Marianne Powell, 9 January 2016

How do you make the transition from playwright to theatremaker? What does it mean

to identify yourself in these different ways, and does it even matter?

Below are just some of the themes that came up.

As writers we might be bound by the process we know. How do unlearn that?

One participant talked about creating open space musicals, and the idea of ‘writing on

actors’ instead of writing on paper. What comes out of that might be a score, rather

than a script. Another mentioned the process of Chaos Baby, a collaborative show that

came out of D&D and created in open space.

How do you find your role as a writer in a devising process?

Do you still have the final yes/no on what goes on? Are you comfortable letting go of

that control. One participant mentioned that writers are often unused to being in a

rehearsal room, and may feel uncomfortable. A few people suggested ‘devising for

writers’ course would be helpful. It can be difficult for writers and actors to play

together, one participant said, but the results can be great when they do. One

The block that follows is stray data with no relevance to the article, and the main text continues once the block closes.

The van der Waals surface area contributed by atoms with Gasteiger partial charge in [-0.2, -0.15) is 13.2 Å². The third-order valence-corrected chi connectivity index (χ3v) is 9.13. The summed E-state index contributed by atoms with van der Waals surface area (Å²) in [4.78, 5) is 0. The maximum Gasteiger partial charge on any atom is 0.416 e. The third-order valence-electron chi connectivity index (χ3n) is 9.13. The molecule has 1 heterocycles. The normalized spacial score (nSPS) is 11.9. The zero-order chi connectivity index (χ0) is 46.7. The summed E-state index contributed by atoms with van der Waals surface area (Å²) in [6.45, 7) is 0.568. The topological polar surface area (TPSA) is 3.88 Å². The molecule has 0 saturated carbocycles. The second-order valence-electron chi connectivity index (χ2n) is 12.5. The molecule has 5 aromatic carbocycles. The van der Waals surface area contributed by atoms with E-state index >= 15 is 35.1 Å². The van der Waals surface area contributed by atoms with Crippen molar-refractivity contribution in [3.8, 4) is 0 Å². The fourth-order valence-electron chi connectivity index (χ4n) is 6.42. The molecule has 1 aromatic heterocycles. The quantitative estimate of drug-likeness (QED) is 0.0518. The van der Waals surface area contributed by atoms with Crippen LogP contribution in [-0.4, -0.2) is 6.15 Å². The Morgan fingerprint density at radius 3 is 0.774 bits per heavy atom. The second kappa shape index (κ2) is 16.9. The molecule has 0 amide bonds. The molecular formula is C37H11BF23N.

participant mentioned a project ‘Selfies’ - where writers performed their own work on

the theme of being a playwright in the West Midlands.

How can you find new ways to understand text?

Some people suggested an acting course as a way in, to fully understand the process.

One participant mentioned that in the US there are ‘acting for writers’ courses, but

none in the UK as far as we know. A voice coach talked about her work with poets,

and working with embodied language. She said that poets had noticed a shift in their

writing once they started working with their breath and their body. Something similar

for other writers could also be useful.One participant described a process where a

writer gave actors monologues which they played around with for five days and

created new work from

How do you find collaborators?

People suggested a couple of ways into this. It could mean hiring a space and then

putting out an open call for actors and directors to come and play. (Being clear about

what's involved, what it might lead to or not.) Other people suggested finding

companies who were already doing it, and offering to be a writer for them as a way of

getting started.

Is solo performance a good option?

A few people shared their experience of creating one-person shows. We talked about

how to make these shows theatrical, and how theatrical they needed to be. This can

be very exposing, if an audience doesn't like your work. But it's also a way into

creating work without having to collaborate with lots of others, perhaps just a director.

Participants: Nicola Collett, Cathianne Hall, Amie Taylor, Vanessa Oakes, Antonio

Ferrera, Thomas Ryalls, Gerard Bell, Jack Hudson, Susie Sillett, Marlien van Liempt,

Katie Jackson, Serafina Salvador and other.


Writing, finding collaborators, writing, solo performance, theatremaking, collaborating,

Solo Performance